You are currently browsing the category archive for the ‘Book Banning’ category.

The Republic school system in Missouri has decided to ban Kurt Vonnegut’s Slaughterhouse-Five and Sarah Ockler’s Twenty Boy Summer. Look, schools have a right to decide what books they use and don’t use, but schools also have the responsibility to recognize that they hold cultural and social power within their districts. If your child goes to schools that only have books that support one religion, one culture, or one of any type of thinking, that is the thinking that they will have. For a lot of people, that seems to be enough:

Wesley Scroggins, a Republic resident, challenged the use of the books and lesson plans in Republic schools, arguing they teach principles contrary to the Bible.

“I congratulate them for doing what’s right and removing the two books,” said Scroggins, who didn’t attend the board meeting. “It’s unfortunate they chose to keep the other book.”

I’m sure many people have spotted my issue with this quote. They teach principles contrary to the Bible. I’m sure that’s not much of a problem at their school (strictly speaking, their demographic is probably 90% Christian), but what about that one kid who says in third grade that Jesus isn’t his family’s savior? I don’t see a welcoming, inclusive, and educational environment for any kid who may attend their school in the future.

Why not just have a Restricted Section (a la Harry Potter’s library) where books that have been questioned can stay? Older grades can access them, or students must have a permission slip to check them out. The Missouri school district says that students can read the banned books as part of an independent study with permission from their parents, but they have to get the books themselves. The school will not supply it. Even though they have the book? Both of the banned books have been purchased by the school, but the students are no longer allowed to access those resources. I can’t even…I don’t know how to express my befuddlement.

What do you think? Is allowing the books in Independent Study (with parental permission) enough? Do public schools have a responsibility to provide every resource they can? And can they cite the Bible as a reason against a particular book?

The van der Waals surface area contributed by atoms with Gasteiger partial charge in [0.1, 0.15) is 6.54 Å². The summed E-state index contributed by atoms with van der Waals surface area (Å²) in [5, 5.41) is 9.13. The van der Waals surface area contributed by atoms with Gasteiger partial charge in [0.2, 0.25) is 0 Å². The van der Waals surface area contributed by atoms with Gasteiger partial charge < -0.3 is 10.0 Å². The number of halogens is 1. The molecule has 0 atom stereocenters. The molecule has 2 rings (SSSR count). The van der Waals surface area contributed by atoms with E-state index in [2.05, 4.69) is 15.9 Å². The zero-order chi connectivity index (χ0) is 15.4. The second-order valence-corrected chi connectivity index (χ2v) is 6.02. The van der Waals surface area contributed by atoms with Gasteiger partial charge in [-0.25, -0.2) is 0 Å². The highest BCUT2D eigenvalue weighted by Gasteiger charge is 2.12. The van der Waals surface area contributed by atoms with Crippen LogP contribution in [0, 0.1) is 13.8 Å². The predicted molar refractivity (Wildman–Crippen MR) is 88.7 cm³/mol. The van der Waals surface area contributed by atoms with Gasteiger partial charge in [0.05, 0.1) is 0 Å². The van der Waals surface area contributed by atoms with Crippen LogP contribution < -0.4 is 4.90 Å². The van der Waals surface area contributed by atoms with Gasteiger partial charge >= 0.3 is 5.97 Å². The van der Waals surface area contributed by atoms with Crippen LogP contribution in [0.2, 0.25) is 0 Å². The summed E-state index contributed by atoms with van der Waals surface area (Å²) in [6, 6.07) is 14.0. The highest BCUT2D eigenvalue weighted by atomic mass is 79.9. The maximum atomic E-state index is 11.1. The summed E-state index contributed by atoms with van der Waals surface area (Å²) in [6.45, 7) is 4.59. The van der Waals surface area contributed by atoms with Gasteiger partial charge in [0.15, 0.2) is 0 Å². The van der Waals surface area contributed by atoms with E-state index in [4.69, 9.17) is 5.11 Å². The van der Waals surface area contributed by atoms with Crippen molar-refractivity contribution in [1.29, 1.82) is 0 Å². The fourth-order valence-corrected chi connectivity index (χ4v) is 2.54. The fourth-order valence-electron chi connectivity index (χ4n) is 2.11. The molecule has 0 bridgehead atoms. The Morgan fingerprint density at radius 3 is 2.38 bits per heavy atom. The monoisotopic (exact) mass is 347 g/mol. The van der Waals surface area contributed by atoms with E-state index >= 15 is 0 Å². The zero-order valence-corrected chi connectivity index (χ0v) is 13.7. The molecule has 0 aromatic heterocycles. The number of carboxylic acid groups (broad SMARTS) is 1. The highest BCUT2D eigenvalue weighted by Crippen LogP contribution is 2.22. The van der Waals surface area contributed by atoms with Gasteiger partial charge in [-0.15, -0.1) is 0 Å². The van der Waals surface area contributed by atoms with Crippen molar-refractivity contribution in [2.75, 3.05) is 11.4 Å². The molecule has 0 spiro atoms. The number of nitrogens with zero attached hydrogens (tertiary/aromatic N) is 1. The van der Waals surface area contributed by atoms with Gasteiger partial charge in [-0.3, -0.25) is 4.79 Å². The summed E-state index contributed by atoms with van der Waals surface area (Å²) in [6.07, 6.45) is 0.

Advertisements

“It is a dereliction of duty not to make distinctions in every other aspect of a young person’s life between more and less desirable options. Yet let a gatekeeper object to a book and the industry pulls up its petticoats and shrieks ‘censorship!'” -Meghan Cox Gurdon in the WSJ

“As the parent of three avid readers, I agree with Meghan Cox Gurdon’s point that what is considered “banning” in the book trade is known in the parenting world as doing our job.” – Ru Freeman in the Huffington Post

Let’s talk about book banning.

It’s been a big topic the last couple weeks, what with the above two writers and others coming out to talk about the prevalence of difficult issues in YA Literature.

I get what these two mothers are saying. To a certain extent, parents can know what age group a book is aimed at by looking at it, but there is a huge difference between a twelve-year-old and a seventeen-year-old. I understand that it is hard to look at a book in the YA section and know the difference.  So I want to make one thing clear: I am not against guidance when it comes to reading. Hello? 13/16 Test anyone?

The problem is that adults haven’t just been guiding their own children, they have been using their power and influence to make books inaccessible to large groups of people. That is what banning is. They don’t just want a rating system or an alternate book choice, they want the book gone from the community, whether it be a library, a school, or even a bookstore. When you say that my kid can’t read a certain book because you don’t agree with it, then yes, we are talking about censorship.

So please don’t make fun of me and my petticoats, when you are the one trying to censor kids who most definitively are not yours to guide.

When teachers wanted to use Looking for Alaska in their classroom, they sent home a letter seeking approval from each parent, along with an alternate book choice. But that wasn’t enough. Parents sought to have the book banned from educational use at that high school, even though they had not read it, and their kids were in no way being forced to read it.

Have you read Lord of the Flies and A Clockwork Orange? No permission slips needed for those, because they’re classics, even though crazy stuff goes down in both of those books.

But Ru Freeman argues that teens shouldn’t read books that tackle difficult issues at all. Not that they shouldn’t read them before they’re ready, not that they shouldn’t read books without a parent’s guidance, but at all. And then she goes on to say that she sought out the fairy tales of “Joyce, Blyton, Donne, Harper Lee and Shakespeare.”

Harper Lee wrote a fairy tale? To Kill a Mockingbird may possibly be the most beautiful book ever written, but there is no denying it is filled with discrimination, hate, and violence. And it is from those that it ultimately draws its beauty.

I think what book banning parents are getting at is that as long as it doesn’t hit too close to home (ie: as long as it happened during the Depression or to two teenagers 500 years ago) then it’s ok. Their kid won’t be affected, right? But if it’s something that they could actually connect with, something that these teenagers could read and for once feel like someone out there understands what it is to be a teenager today, and believes that they are human enough to be able to handle these things, well then, that book has got to go.

Fine. If you want to limit your own kid, that’s fine. But don’t you dare try and take away these powerful and challenging books away from me and my community.

If you do, you can bet that we will pull up our petticoats and shriek “censorship!” as loud as we possibly can.